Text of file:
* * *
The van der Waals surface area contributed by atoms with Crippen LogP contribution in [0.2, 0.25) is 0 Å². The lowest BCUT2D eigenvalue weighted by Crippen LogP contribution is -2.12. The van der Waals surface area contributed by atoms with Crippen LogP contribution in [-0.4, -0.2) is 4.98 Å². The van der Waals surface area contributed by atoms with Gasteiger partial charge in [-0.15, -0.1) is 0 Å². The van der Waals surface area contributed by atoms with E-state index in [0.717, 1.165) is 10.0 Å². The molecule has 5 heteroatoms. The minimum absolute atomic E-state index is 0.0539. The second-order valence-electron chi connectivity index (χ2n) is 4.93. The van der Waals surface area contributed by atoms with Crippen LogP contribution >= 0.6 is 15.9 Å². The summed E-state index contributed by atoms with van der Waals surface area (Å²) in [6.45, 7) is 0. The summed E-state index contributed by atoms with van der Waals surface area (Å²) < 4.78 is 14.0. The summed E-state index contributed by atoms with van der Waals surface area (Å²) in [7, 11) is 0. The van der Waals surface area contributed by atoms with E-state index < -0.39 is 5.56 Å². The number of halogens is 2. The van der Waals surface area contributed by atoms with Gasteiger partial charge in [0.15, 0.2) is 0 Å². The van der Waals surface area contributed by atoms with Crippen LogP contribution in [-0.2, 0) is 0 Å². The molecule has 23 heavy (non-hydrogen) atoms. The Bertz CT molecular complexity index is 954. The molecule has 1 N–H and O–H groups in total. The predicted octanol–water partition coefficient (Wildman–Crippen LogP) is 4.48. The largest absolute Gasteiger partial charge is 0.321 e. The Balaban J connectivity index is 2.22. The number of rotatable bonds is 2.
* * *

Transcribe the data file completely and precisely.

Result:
The van der Waals surface area contributed by atoms with Crippen LogP contribution in [0.2, 0.25) is 0 Å². The lowest BCUT2D eigenvalue weighted by Crippen LogP contribution is -2.12. The van der Waals surface area contributed by atoms with Crippen LogP contribution in [-0.4, -0.2) is 4.98 Å². The van der Waals surface area contributed by atoms with Gasteiger partial charge in [-0.15, -0.1) is 0 Å². The van der Waals surface area contributed by atoms with E-state index in [0.717, 1.165) is 10.0 Å². The molecule has 5 heteroatoms. The minimum absolute atomic E-state index is 0.0539. The second-order valence-electron chi connectivity index (χ2n) is 4.93. The van der Waals surface area contributed by atoms with Crippen LogP contribution >= 0.6 is 15.9 Å². The summed E-state index contributed by atoms with van der Waals surface area (Å²) in [6.45, 7) is 0. The summed E-state index contributed by atoms with van der Waals surface area (Å²) < 4.78 is 14.0. The summed E-state index contributed by atoms with van der Waals surface area (Å²) in [7, 11) is 0. The van der Waals surface area contributed by atoms with E-state index < -0.39 is 5.56 Å². The number of halogens is 2. The van der Waals surface area contributed by atoms with Gasteiger partial charge in [0.15, 0.2) is 0 Å². The van der Waals surface area contributed by atoms with Crippen LogP contribution in [-0.2, 0) is 0 Å². The molecule has 23 heavy (non-hydrogen) atoms. The Bertz CT molecular complexity index is 954. The molecule has 1 N–H and O–H groups in total. The predicted octanol–water partition coefficient (Wildman–Crippen LogP) is 4.48. The largest absolute Gasteiger partial charge is 0.321 e. The Balaban J connectivity index is 2.22. The number of rotatable bonds is 2.